ORLANDO, Fla. (WOFL FOX 35) – A family continues to grieve over the loss of a newborn child who fell victim to a rare, but treatable, disease. They are also taking on a cause which they hope will help save the lives of others.
Kyle Harden, who is still devastated by the deathof his daughter Annabelle, says he has yet to wash her clothes because the smell brings comfort and motivation. Little Annabelle died of Severe Combined Immunodeficiency Disease (SCID), also known as the “bubble boy” disease.
It’s a disease that could have been treated with a bone marrow transplant had their baby simply been screened.
“Her little body wasn’t able to fight anything off,” says Annabelle’s mother, Audrey. “Any disease or germ she came into contact with could do its thing.”
Born seemingly healthy in September of last year, Annabelle began to experience lots of vomiting and reflux beginning four months later. In February of this year, doctors diagnosed with her SCID. She then died six days later of pneumonia and heart failure. Her immune system was useless.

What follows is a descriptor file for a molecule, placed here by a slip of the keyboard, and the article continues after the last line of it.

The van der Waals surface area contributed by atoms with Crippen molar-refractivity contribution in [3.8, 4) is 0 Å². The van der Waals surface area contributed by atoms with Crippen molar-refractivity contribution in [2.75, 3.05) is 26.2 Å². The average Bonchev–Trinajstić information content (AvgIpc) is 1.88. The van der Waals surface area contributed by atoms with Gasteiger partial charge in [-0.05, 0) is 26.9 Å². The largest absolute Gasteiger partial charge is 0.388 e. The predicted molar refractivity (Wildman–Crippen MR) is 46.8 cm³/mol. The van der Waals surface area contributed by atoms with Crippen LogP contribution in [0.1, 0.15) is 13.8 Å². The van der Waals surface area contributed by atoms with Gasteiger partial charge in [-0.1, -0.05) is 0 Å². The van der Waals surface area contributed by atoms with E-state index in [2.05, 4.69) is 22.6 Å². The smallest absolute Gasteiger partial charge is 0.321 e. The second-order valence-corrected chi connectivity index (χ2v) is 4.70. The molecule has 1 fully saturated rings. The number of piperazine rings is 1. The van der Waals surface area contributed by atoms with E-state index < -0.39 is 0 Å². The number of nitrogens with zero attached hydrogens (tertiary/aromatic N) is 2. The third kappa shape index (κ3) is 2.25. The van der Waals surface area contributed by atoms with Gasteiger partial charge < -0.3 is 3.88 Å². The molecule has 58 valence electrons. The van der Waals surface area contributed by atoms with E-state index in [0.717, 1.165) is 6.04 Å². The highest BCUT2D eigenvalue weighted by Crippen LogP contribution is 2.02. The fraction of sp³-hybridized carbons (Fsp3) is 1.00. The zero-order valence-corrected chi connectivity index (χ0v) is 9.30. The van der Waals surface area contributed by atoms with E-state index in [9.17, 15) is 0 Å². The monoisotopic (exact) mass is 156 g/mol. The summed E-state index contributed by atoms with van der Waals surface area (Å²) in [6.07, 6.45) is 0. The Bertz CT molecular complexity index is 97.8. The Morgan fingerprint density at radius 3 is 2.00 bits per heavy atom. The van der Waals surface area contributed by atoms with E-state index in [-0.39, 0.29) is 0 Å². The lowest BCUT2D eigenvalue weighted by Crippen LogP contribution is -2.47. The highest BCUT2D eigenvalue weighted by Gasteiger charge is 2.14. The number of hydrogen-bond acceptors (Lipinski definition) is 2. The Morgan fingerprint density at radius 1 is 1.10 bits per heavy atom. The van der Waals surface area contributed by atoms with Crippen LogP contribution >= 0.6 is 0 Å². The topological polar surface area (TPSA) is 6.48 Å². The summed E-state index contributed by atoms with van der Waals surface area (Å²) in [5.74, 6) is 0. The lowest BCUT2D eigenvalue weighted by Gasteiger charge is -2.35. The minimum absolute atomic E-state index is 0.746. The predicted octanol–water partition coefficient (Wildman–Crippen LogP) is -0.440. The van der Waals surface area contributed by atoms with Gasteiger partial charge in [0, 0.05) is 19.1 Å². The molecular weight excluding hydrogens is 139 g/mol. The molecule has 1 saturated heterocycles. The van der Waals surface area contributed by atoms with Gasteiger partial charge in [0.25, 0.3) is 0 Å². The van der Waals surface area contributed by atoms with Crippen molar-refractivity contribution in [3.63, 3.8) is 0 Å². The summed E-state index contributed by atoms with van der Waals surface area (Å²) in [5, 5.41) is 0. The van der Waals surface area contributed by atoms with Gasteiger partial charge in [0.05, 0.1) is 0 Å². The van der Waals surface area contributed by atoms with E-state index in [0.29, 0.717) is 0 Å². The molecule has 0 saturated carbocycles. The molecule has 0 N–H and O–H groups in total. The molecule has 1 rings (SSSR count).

“I was like, ‘Why my baby? Why? Why us? I don’t understand,'” Audrey says.
Now this family is on a mission, along with other families who have lost children. SCID is one of the most treatable of all conditions when screened detected; however, Governor Rick Scott has vetoed the SCID testing newborn screening program, despite the recommendation from the state’s Newborn Screening Advisory Committee that SCID be added to the newborn screening panel.
“I don’t have a daughter, simply because she wasn’t screened for SCID,” says Kyle. “It might be easy to say one in 35,000 isn’t a lot. Until it happens to you, you don’t realize how helpless you really are.”
The Hardens are encouraging others to write the governor to protest his decision. They also have a goal to have Newborn Screening for SCID passed in ALL 50 states. For more information, click on www.SCIDangelsforlife.com .